Navy–Notre Dame football rivalry
The Navy–Notre Dame football rivalry is an American college football rivalry between the Navy Midshipmen football team of the United States Naval Academy and Notre Dame Fighting Irish football team of the University of Notre Dame. It has been played annually since 1927, making it the longest uninterrupted intersectional rivalry in college football, and the third-longest never-interrupted college football rivalry overall, after only Minnesota vs. Wisconsin (uninterrupted since 1907) and Kansas State vs. Iowa State (uninterrupted since 1917).
|First meeting||October 15, 1927|
|Latest meeting||October 27, 2018|
|Next meeting||November 16, 2019 in South Bend|
|Stadiums||Notre Dame Stadium|
South Bend, Indiana, U.S.
Various NCAA stadiums
(Navy's home stadium)
Rip Miller Trophy (2011–present)
|All-time series||Notre Dame leads, 76–13–1 (.850)|
|Trophy series||Notre Dame leads, 5–1 (.833)|
|Largest victory||Notre Dame, 56–7 (1970)|
|Longest win streak||Notre Dame, 43 (1964–2006)|
|Current win streak||Notre Dame, 2 (2017–present)|
Notre Dame leads the series 76–13–1. Before Navy won a 46–44 triple-overtime contest in 2007, Notre Dame had a 43-game winning streak that was the longest series win streak between two annual opponents in the history of Division I FBS football. Navy's previous win came in 1963, 35–14 with future Heisman Trophy winner and NFL QB Roger Staubach at the helm. Navy had come close to winning on numerous occasions before 2007. The Midshipmen subsequently won again in 2009, 2010 and 2016.
Though the game is often played at Notre Dame Stadium in South Bend, it has never been played at Navy–Marine Corps Memorial Stadium, due to its relatively small size. Instead, Navy usually hosts the game at larger facilities such as Baltimore's old Memorial Stadium or current M&T Bank Stadium, FedExField in Landover, Maryland, or at Giants Stadium in East Rutherford, New Jersey. From 1960 to 1970, the Midshipmen hosted the game at John F. Kennedy Stadium in Philadelphia, and they hosted the 1972, 1974 and 1993 games at Philadelphia's Veterans Stadium. The game has been played twice in Dublin, Ireland—in 1996 at Croke Park and 2012 at Aviva Stadium. The game was also occasionally played at old Cleveland Stadium. The 2016 game was held at EverBank Field in Jacksonville, Florida.  Navy's 2018 home game was played at Qualcomm Stadium in San Diego, California (the first time the teams have played each other west of the Eastern Time Zone), and the 2020 game will be at Aviva Stadium in Dublin, Ireland.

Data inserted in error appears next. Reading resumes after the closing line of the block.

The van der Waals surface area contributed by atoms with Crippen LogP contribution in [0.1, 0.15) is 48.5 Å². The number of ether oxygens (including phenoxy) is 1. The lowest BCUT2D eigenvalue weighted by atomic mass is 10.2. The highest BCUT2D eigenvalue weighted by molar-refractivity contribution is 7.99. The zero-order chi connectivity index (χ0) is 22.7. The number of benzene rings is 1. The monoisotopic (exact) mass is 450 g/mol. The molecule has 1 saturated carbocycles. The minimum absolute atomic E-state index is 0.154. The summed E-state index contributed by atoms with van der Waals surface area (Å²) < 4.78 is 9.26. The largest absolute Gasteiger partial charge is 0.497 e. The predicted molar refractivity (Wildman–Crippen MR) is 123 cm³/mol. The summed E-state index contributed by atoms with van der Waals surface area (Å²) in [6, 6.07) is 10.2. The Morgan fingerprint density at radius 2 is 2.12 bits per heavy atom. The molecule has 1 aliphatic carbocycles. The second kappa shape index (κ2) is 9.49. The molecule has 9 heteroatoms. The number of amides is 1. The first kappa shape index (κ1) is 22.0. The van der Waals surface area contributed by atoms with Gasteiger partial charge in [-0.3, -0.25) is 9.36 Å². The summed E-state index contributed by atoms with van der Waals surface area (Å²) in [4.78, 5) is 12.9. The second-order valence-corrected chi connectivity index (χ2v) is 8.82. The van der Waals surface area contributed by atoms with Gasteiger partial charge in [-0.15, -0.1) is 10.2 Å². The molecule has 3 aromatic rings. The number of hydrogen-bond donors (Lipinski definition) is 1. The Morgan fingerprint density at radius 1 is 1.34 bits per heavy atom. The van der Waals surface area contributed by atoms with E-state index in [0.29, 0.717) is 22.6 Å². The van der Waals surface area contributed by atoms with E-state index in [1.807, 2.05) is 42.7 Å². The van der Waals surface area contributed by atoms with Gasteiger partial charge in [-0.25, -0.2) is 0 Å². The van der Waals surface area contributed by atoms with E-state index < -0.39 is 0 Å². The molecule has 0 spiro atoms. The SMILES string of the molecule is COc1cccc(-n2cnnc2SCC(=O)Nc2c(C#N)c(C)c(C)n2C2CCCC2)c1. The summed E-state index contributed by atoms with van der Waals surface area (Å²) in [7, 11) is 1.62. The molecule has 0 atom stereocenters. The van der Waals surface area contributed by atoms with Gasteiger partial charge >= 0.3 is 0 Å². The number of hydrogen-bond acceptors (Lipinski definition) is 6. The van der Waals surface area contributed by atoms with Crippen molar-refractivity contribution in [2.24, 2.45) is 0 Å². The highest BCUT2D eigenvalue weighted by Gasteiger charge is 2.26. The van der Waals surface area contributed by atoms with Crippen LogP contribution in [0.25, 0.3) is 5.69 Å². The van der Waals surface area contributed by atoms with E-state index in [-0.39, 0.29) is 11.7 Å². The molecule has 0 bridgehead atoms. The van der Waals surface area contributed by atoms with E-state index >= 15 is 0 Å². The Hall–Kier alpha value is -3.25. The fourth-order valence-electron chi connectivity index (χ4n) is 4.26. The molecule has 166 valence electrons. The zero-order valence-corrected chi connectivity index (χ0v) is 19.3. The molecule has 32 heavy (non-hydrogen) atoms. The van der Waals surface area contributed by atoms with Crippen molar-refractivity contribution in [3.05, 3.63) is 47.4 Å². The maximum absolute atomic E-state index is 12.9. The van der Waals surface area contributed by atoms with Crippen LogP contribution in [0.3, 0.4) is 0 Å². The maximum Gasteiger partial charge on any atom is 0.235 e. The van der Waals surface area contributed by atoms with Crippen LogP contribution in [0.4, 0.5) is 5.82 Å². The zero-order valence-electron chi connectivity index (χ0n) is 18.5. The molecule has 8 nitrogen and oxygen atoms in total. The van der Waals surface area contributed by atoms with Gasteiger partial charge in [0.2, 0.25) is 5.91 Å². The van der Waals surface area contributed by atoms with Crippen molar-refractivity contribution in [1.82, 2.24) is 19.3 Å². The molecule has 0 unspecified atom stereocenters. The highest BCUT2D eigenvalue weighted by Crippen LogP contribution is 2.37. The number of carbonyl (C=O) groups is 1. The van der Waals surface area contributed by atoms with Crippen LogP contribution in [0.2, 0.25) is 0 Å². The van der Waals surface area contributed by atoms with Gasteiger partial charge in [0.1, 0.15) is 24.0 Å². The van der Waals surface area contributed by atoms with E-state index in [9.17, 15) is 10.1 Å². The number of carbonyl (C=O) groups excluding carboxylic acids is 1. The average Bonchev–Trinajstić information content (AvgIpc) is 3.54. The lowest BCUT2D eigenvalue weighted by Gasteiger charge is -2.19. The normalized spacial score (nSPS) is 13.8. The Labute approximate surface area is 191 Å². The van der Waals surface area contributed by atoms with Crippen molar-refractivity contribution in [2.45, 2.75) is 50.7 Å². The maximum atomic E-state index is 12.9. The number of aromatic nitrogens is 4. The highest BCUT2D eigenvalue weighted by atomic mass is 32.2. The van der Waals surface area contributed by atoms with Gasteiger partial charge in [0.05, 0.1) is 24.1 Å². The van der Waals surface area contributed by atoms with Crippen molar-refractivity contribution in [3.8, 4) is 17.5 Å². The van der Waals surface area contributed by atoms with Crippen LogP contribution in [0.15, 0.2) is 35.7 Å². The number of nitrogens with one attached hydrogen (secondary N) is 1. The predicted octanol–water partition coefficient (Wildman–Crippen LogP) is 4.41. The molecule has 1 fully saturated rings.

Despite the one-sided result the last few decades, most Notre Dame and Navy fans consider the series a sacred tradition for historical reasons. Both schools have strong football traditions going back to the beginnings of the sport. Notre Dame, like many colleges, faced severe financial difficulties during World War II, which were exacerbated by the fact that it was then still an all-male institution. The US Navy made Notre Dame a training center for V-12 candidates and paid enough for usage of the facilities to keep the University afloat. Notre Dame has since extended an open invitation for Navy to play the Fighting Irish in football and considers the game annual repayment on a debt of honor. The series is marked by mutual respect, as evidenced by each team standing at attention during the playing of the other's alma mater after the game, a tradition that started in 2005. Navy's athletic director, on renewing the series through 2016, remarked "...it is of great interest to our collective national audience of Fighting Irish fans, Naval Academy alumni, and the Navy family at large." The series is scheduled to continue indefinitely; renewals are a mere formality.